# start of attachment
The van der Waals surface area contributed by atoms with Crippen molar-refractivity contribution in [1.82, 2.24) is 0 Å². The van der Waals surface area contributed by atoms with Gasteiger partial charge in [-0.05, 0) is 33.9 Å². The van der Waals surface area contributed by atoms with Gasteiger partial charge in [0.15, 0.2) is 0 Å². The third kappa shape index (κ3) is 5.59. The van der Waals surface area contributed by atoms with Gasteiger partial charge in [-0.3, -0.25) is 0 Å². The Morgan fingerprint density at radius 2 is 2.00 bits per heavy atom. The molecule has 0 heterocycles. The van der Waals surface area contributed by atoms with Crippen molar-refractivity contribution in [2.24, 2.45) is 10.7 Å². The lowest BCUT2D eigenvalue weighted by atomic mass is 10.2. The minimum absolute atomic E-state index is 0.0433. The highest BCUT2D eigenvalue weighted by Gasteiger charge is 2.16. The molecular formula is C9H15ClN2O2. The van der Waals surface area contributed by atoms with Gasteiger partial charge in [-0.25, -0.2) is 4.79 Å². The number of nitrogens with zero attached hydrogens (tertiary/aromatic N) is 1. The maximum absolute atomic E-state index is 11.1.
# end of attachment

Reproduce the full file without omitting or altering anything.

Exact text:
The van der Waals surface area contributed by atoms with Crippen molar-refractivity contribution in [1.82, 2.24) is 0 Å². The van der Waals surface area contributed by atoms with Gasteiger partial charge in [-0.05, 0) is 33.9 Å². The van der Waals surface area contributed by atoms with Gasteiger partial charge in [0.15, 0.2) is 0 Å². The third kappa shape index (κ3) is 5.59. The van der Waals surface area contributed by atoms with Gasteiger partial charge in [-0.3, -0.25) is 0 Å². The Morgan fingerprint density at radius 2 is 2.00 bits per heavy atom. The molecule has 0 heterocycles. The van der Waals surface area contributed by atoms with Crippen molar-refractivity contribution in [2.24, 2.45) is 10.7 Å². The lowest BCUT2D eigenvalue weighted by atomic mass is 10.2. The minimum absolute atomic E-state index is 0.0433. The highest BCUT2D eigenvalue weighted by Gasteiger charge is 2.16. The molecular formula is C9H15ClN2O2. The van der Waals surface area contributed by atoms with Gasteiger partial charge in [-0.25, -0.2) is 4.79 Å². The number of nitrogens with zero attached hydrogens (tertiary/aromatic N) is 1. The maximum absolute atomic E-state index is 11.1.